Software Engineer: Career Definition, Occupational Outlook, and Education Prerequisites

Explore the career requirements for software engineers. Get the facts about salary, job outlook, job duties and education to determine if this is the right career for you. Schools offering Software Development & Engineering degrees can also be found in these popular choices.

What Is a Software Engineer?

A software engineer, or a software developer, creates computer programs and keeps them functioning properly. As a software engineer, you will figure out users' needs and then design and develop software to meet them. You may also make recommendations on software updates for current programs. You will instruct computer programmers how to write the desired code, test and maintain software and document everything in order to improve subsequent versions of the software. Fixing problems or errors and improving the software are other responsibilities you will have. Read the table below to find out what else you might need to know about becoming a software engineer.

Degree Required Bachelor's degree
Education Field of Study Software engineering or computer science
Key Skills Design, build and maintain software and applications
Job Growth (2014-2024) 17% for all software engineers*
Average Salary (2015) $108,760 for systems software engineers;
$102,160 for applications software engineers*

Source: *U.S. Bureau of Labor Statistics.

What Tasks Will I Perform as a Software Engineer?

Games and software aren't the only things you'll create as a software engineer; operating systems, network systems and applications also need to be built. Once you've created these programs, you'll test them, troubleshooting and fixing errors that may occur. As technological needs and trends change, you'll make patches, upgrades and new software to replace the old. You may also modify existing software and systems to improve performance.

Using algorithms and computer languages, you'll build software while providing detailed instructions on how they work. You'll work under the direction of companies and provide status reports on the software development. You may also consult with other departments to meet the client's needs.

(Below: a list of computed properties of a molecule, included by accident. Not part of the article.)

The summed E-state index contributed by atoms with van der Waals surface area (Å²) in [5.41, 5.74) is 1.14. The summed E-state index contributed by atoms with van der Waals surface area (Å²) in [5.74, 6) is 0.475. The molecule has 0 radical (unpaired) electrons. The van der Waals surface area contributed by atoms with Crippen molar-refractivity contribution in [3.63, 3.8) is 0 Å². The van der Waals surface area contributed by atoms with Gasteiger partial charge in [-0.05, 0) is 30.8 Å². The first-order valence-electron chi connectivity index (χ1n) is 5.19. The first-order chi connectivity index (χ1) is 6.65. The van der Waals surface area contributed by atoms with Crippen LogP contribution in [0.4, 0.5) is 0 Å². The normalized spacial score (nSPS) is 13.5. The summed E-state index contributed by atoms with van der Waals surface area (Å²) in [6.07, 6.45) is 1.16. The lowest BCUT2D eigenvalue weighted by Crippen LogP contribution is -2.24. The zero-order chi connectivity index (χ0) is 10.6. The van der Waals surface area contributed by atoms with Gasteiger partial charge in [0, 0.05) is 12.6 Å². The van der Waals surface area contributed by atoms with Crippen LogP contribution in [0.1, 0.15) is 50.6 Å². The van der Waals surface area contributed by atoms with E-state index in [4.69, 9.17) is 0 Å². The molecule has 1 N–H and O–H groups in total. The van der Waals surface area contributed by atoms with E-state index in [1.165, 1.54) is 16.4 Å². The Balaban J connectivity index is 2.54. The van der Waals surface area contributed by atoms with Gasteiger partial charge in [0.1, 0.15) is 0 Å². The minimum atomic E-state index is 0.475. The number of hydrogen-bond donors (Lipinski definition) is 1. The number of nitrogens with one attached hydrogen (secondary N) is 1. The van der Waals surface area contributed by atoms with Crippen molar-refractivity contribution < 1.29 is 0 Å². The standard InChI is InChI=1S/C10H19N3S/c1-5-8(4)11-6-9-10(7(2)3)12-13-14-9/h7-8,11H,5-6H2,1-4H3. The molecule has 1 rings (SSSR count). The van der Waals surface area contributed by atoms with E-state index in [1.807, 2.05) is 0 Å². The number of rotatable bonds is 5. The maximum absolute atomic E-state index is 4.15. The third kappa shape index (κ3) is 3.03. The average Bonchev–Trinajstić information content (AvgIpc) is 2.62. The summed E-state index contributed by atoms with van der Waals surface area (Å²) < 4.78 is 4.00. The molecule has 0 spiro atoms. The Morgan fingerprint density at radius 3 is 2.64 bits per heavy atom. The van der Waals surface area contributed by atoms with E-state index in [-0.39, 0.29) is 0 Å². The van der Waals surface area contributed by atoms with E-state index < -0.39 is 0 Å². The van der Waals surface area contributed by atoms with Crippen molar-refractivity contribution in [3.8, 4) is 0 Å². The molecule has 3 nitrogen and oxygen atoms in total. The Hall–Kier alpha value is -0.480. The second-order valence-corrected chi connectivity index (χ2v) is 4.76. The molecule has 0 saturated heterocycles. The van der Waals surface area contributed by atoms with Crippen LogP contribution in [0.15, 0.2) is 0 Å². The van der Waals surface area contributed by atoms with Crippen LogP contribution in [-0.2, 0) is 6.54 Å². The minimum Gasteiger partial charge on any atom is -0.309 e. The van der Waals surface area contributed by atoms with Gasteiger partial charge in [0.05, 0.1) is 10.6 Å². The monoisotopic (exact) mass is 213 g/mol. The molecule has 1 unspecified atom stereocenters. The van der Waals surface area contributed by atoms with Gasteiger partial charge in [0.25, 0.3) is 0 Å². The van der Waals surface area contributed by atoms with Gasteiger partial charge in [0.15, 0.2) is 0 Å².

What Is the Future of This Career?

According to the U.S. Bureau of Labor Statistics (BLS), the employment of computer software engineers was anticipated to grow at a rate of 17% from 2014-2024, which is much faster than average growth (www.bls.gov). This number reflected two types of software engineers. Those who develop applications were expected to see an increase of about 19%, and those who specialize in systems software could experience an increase of around 13%. The reason behind this projected job growth was based on the expected need for newer software and applications as mobile technology advances.

In 2015, the BLS reported an average annual salary of $108,760 for developers of software systems. Software developers who produced applications made an average of $102,160 per year.

What Educational Requirements Do I Need to Fulfill?

While no set educational requirements are in place, a bachelor's degree is recommended. After graduating from high school, you could earn a Bachelor of Science in Software Engineering, or you may major in computer science. You'll learn about different programming languages and design while gaining technical experience through internships or hands-on projects. As technology improves and evolves, you may want to consider furthering your education with an advanced degree or with seminars and courses. If you'd like to work in computer security, a higher degree may also be beneficial.

What Are Some Related Alternative Careers?

The field of computer technology offers several similar careers that require a bachelor's degree. Computer programmers work closely with software engineers to write and test code for programs to work. Computer hardware engineers formulate and test computer systems and their various parts, like circuit boards and routers. Computer network architects work to create data communication networks to improve networking capabilities.

To continue researching, browse degree options below for course curriculum, prerequisites and financial aid information. Or, learn more about the subject by reading the related articles below:

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